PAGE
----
Monday, September 16, 2013

Take a Hike! Up McClellan Butte - BEST.VIEWS.EVER

First off, apologies for not posting in like forever! It is partly because there has literally been NO running in my world since Hood to Coast and I've just been busy with work and life.  But don't you worry about me, nothing is "wrong" with me and running, I'm just taking a small break to focus on other fitness ventures...mainly riding my new bike, weight lifting, and yoga (maybe I'll post about all that business in the near future).  

BUT, last week I went on a hike that must be talked about and shared.  My good friend Carol invited me on what is called a "Wednesday conditioner" hike with her Mountaineers group.  What I failed to grasp before starting this hike was that I was hiking with a group of mountain climbers who literally climb Washington peaks on the fact Carol climbed Mt. Baker just 3 days prior.  She told me the stats of the hike...about 7 miles round trip, ~3,000 feet elevation gain and said it was similar to Mt. Si. I've done that hike problemo...this was even shorter.

McClellan Butte is located just east of North Bend off I-90 so very accessible to the Seattle crowd, even on a week night. We did the "slacker" route so instead of starting down at I-90 you drive up a gravel road about 1,000 feet up and start from there...I would in NO way describe this as slacker FYI!  We arrived around 5:20 and met some other Mountaineer folks.  We left our cars and began our accent and within 5 minutes everyone had passed us (and by us I mean me since I was just slowing Carol down).  The trail has some very steep inclines but did offer some more gradual ones for some "recovery".  

View along the way
I stopped multiple times to take some pictures (read: stop because I felt like throwing up) and really struggled to to keep a good pace.  Running shape does NOT equal hiking shape BTW, especially when you are hiking with mountain climbers...need to remember this next time.  Carol suggested that I just take it really slowly but keep moving, which ended up being good advice and the rest of the way wasn't as terrible ;).

Carol and I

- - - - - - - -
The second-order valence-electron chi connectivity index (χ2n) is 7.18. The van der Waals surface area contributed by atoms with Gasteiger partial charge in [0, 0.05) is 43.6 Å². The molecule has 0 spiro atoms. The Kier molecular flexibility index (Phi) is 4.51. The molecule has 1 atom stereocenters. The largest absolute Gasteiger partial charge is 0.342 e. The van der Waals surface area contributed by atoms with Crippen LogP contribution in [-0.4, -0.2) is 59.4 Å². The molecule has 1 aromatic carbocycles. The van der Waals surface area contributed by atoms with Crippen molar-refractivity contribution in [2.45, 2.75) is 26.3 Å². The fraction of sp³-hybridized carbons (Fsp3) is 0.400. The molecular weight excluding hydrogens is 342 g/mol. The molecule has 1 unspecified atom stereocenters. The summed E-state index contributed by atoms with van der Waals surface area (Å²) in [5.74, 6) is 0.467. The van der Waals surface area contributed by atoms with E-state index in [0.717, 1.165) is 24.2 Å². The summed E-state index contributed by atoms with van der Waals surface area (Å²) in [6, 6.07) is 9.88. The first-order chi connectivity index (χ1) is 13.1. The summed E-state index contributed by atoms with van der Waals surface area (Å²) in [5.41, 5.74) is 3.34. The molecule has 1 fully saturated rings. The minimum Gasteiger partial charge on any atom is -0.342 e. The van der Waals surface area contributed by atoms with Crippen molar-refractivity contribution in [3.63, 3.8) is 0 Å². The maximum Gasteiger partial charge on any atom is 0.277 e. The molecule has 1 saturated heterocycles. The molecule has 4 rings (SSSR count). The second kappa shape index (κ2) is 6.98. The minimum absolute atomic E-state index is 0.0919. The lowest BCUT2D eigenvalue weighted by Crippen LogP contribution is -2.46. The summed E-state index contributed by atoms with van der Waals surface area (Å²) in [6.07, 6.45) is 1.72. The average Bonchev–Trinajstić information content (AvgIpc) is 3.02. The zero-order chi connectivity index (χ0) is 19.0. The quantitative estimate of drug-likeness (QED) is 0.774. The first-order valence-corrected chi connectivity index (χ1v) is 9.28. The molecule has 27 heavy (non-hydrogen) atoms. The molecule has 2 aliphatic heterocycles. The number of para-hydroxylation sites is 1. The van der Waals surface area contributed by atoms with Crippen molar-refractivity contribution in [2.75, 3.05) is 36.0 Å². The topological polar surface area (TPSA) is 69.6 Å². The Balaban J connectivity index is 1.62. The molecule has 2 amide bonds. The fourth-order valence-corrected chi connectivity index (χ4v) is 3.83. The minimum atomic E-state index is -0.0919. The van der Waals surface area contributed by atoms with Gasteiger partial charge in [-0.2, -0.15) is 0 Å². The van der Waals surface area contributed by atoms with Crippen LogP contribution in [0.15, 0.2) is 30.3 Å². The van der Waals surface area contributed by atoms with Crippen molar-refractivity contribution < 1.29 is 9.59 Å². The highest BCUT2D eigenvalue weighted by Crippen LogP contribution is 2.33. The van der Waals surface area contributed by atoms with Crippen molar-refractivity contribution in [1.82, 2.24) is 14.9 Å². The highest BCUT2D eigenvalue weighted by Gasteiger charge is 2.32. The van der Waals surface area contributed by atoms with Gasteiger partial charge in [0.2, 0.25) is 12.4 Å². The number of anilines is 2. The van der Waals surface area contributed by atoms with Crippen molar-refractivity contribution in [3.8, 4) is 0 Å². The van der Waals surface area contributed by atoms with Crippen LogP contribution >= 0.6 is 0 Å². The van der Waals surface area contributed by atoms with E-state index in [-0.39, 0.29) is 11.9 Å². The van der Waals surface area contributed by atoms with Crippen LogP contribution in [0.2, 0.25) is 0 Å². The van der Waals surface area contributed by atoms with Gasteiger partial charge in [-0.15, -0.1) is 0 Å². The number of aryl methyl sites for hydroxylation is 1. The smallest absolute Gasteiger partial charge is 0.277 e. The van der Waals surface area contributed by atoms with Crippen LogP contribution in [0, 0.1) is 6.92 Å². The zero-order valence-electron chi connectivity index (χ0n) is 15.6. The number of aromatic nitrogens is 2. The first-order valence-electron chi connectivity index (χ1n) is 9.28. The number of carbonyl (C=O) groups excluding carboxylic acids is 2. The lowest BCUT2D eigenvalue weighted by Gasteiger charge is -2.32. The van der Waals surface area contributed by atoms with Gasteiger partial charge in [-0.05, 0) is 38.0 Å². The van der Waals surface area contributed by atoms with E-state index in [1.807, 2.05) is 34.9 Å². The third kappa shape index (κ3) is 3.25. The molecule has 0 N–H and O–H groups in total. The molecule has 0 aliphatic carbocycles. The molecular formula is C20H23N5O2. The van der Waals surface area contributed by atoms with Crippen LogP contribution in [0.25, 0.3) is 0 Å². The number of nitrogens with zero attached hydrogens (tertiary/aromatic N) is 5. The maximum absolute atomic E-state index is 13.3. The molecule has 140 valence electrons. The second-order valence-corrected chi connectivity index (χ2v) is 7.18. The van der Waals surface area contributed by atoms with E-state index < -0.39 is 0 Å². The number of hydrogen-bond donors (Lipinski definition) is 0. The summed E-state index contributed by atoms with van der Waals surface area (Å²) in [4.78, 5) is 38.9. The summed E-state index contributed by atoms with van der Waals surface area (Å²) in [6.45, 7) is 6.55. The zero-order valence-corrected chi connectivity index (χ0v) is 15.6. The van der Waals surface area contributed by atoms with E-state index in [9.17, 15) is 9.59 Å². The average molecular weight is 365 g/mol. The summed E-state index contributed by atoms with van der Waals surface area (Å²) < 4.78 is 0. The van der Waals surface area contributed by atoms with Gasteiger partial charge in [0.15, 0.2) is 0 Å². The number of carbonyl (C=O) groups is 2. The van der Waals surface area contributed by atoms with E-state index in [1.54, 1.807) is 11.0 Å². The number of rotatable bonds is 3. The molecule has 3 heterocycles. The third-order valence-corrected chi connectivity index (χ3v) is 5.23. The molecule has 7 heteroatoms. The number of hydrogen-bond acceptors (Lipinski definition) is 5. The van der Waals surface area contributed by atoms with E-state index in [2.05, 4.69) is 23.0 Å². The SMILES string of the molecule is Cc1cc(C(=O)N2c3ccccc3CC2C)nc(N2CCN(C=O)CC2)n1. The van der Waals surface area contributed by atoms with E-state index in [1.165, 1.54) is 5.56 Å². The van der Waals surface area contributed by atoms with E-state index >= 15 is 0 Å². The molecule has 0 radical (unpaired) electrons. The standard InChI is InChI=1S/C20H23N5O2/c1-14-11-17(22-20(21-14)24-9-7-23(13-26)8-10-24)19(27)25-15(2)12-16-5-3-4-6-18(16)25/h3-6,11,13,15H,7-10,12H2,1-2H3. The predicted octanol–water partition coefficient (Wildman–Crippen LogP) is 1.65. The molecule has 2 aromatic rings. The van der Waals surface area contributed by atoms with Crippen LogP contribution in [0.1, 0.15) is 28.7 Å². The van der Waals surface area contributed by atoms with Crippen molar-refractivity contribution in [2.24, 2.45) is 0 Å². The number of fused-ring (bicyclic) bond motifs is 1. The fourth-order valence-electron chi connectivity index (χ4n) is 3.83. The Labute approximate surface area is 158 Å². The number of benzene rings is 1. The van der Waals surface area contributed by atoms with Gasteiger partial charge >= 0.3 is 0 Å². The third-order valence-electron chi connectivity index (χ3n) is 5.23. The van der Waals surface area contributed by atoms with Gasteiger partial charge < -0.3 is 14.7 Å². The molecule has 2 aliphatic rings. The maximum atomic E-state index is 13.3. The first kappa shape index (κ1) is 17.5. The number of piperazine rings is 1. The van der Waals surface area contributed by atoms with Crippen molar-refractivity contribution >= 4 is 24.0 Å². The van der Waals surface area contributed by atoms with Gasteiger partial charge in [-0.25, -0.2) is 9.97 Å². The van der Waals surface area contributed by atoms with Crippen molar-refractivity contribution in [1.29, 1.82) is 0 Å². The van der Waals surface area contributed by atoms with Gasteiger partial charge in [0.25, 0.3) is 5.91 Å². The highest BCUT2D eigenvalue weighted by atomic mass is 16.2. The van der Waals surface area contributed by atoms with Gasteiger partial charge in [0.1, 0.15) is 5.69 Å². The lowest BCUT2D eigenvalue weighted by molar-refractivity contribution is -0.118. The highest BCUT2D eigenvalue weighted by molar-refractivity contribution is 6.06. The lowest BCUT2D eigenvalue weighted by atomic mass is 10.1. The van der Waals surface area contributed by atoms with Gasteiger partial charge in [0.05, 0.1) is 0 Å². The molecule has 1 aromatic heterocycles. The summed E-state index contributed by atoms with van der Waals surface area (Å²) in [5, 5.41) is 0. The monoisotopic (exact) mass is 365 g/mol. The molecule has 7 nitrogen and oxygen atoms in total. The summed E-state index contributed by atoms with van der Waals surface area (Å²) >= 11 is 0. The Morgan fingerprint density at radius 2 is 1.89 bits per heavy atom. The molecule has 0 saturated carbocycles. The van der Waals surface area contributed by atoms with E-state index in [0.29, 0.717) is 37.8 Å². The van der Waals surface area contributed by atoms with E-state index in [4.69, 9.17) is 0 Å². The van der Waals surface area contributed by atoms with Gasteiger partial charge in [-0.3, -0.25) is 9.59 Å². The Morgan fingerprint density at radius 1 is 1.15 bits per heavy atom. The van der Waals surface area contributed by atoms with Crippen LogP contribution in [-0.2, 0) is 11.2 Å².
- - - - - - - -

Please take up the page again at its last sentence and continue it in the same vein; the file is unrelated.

Once we about 3/4 of the way up we wound around the backside of the mountain and it flattened out a ton which was amazing. I got my heart rate back to normal...that was until I saw what stood between us and the summit!

See those tiny people up there...that was me at one point!
You had to scramble up those rocks to reach the views and everyone promised me is was much easier than it looked.  I didn't believe them for one second but turns out they were right. Carol went ahead of me and just told me to take every step and hand hold that she did. I did just that and NEVER looked down and made it safely to the summit! To say it was the best views I've ever had on a hike would be an understatement! The sun was just setting and you could literally see for MANY miles 360 degrees around.  

You are going to want to click on this pic to see it in all its glory!

That would be Mt. Rainier with the moon directly above it.  I really wish I would have brought my nice camera with me but my phone didn't do a terrible job.  Of course, most of the group was already partying on the summit before we got there and by partying I mean drinking beer and champagne. One guy literally brought a 12 pack of beer up the mountain...hard core! I inhaled the snacks I brought and chugged more Nuun...which thank goodness I brought two bottles of!

Nuun looks good on a mountain in the sunset ;)

I don't usually like to linger at mountain summits because all I can think of is how we have to go back down. Carol informed me that our pace would be quick on the way down and I was a-ok with that...hiking in the pitch black kind of scared the crap of me to be honest.  We were one of the first ones off the mountain and the only thing that made the rustling in the bushes not so scary was the fact that we knew people were behind us somewhere!  

headlamp selfie!
Carol was much more sure of her footing since she hikes ALL the time so as she pretty much sped walked down the mountain while I jogged when I could and then took it slower other times.  My legs felt pretty good going down which was a welcome relief and then all of the sudden we were at the car.  I've never been so happy to see a car in my life.  

I would highly highly recommend this hike for the views alone, but as the days get shorter I would do this on a weekend if you don't want to climb down in the dark.  If our Fall is even half as good as our Summer I imagine there are still many more hiking weekends left before the rain and snow start coming in.  

And now whenever I drive over I-90 and see this peak I can be proud to know I hiked up that beast!

Question: Anyone else still hiking out there? Where should I go before the snow rolls in?

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